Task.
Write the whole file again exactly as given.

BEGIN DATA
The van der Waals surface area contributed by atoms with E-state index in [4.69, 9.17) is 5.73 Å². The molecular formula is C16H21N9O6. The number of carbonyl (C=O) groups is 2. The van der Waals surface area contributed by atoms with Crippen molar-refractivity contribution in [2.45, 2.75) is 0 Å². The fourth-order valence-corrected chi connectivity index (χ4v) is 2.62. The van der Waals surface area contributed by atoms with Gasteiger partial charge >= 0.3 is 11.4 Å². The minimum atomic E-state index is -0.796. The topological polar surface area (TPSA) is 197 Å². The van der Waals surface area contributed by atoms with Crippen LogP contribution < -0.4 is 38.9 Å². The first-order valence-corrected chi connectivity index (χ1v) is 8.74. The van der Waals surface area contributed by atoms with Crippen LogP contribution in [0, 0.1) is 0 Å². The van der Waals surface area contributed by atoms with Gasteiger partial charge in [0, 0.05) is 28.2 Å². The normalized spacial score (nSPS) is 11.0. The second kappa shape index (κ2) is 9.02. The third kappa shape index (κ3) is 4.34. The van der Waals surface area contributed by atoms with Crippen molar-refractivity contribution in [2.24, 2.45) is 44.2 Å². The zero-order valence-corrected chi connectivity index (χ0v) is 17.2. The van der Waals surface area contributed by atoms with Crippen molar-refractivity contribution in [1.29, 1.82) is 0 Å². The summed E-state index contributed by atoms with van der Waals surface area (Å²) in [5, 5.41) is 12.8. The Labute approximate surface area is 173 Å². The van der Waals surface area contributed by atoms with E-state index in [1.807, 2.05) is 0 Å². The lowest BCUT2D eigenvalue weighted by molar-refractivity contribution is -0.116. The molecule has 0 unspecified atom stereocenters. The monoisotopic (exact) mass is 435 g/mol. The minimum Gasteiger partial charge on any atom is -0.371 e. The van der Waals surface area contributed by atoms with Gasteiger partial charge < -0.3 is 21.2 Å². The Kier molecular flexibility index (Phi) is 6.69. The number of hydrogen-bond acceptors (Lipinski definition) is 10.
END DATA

The van der Waals surface area contributed by atoms with E-state index in [4.69, 9.17) is 5.73 Å². The molecular formula is C16H21N9O6. The number of carbonyl (C=O) groups is 2. The van der Waals surface area contributed by atoms with Crippen molar-refractivity contribution in [2.45, 2.75) is 0 Å². The fourth-order valence-corrected chi connectivity index (χ4v) is 2.62. The van der Waals surface area contributed by atoms with Gasteiger partial charge >= 0.3 is 11.4 Å². The minimum atomic E-state index is -0.796. The topological polar surface area (TPSA) is 197 Å². The van der Waals surface area contributed by atoms with Crippen LogP contribution < -0.4 is 38.9 Å². The first-order valence-corrected chi connectivity index (χ1v) is 8.74. The van der Waals surface area contributed by atoms with Crippen LogP contribution in [0, 0.1) is 0 Å². The van der Waals surface area contributed by atoms with Gasteiger partial charge in [0, 0.05) is 28.2 Å². The normalized spacial score (nSPS) is 11.0. The second kappa shape index (κ2) is 9.02. The third kappa shape index (κ3) is 4.34. The van der Waals surface area contributed by atoms with Crippen molar-refractivity contribution in [2.24, 2.45) is 44.2 Å². The zero-order valence-corrected chi connectivity index (χ0v) is 17.2. The van der Waals surface area contributed by atoms with Crippen molar-refractivity contribution in [1.29, 1.82) is 0 Å². The summed E-state index contributed by atoms with van der Waals surface area (Å²) in [5, 5.41) is 12.8. The Labute approximate surface area is 173 Å². The van der Waals surface area contributed by atoms with E-state index in [1.807, 2.05) is 0 Å². The lowest BCUT2D eigenvalue weighted by molar-refractivity contribution is -0.116. The molecule has 0 unspecified atom stereocenters. The monoisotopic (exact) mass is 435 g/mol. The minimum Gasteiger partial charge on any atom is -0.371 e. The van der Waals surface area contributed by atoms with Gasteiger partial charge < -0.3 is 21.2 Å². The Kier molecular flexibility index (Phi) is 6.69. The number of hydrogen-bond acceptors (Lipinski definition) is 10.